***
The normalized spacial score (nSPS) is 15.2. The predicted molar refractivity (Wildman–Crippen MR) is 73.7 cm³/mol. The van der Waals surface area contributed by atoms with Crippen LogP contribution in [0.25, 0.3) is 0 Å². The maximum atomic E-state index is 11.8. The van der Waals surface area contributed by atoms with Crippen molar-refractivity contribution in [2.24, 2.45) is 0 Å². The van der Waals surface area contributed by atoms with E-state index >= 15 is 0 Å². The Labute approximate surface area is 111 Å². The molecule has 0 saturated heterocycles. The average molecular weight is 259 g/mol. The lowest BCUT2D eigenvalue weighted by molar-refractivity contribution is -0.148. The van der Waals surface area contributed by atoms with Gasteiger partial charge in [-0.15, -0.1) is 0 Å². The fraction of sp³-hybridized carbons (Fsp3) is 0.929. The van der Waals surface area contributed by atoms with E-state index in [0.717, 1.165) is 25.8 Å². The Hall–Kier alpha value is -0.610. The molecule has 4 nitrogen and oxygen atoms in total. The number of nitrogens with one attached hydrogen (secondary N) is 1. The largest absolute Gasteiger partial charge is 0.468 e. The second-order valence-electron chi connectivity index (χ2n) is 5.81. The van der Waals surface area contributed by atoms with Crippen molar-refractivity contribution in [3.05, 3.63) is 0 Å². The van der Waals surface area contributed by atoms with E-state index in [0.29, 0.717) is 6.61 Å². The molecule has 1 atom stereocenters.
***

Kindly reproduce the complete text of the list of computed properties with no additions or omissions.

The normalized spacial score (nSPS) is 15.2. The predicted molar refractivity (Wildman–Crippen MR) is 73.7 cm³/mol. The van der Waals surface area contributed by atoms with Crippen LogP contribution in [0.25, 0.3) is 0 Å². The maximum atomic E-state index is 11.8. The van der Waals surface area contributed by atoms with Crippen molar-refractivity contribution in [2.24, 2.45) is 0 Å². The van der Waals surface area contributed by atoms with E-state index >= 15 is 0 Å². The Labute approximate surface area is 111 Å². The molecule has 0 saturated heterocycles. The average molecular weight is 259 g/mol. The lowest BCUT2D eigenvalue weighted by molar-refractivity contribution is -0.148. The van der Waals surface area contributed by atoms with Gasteiger partial charge in [-0.15, -0.1) is 0 Å². The fraction of sp³-hybridized carbons (Fsp3) is 0.929. The van der Waals surface area contributed by atoms with E-state index in [0.717, 1.165) is 25.8 Å². The Hall–Kier alpha value is -0.610. The molecule has 4 nitrogen and oxygen atoms in total. The number of nitrogens with one attached hydrogen (secondary N) is 1. The largest absolute Gasteiger partial charge is 0.468 e. The second-order valence-electron chi connectivity index (χ2n) is 5.81. The van der Waals surface area contributed by atoms with Crippen molar-refractivity contribution in [3.05, 3.63) is 0 Å². The van der Waals surface area contributed by atoms with E-state index in [0.29, 0.717) is 6.61 Å². The molecule has 1 atom stereocenters.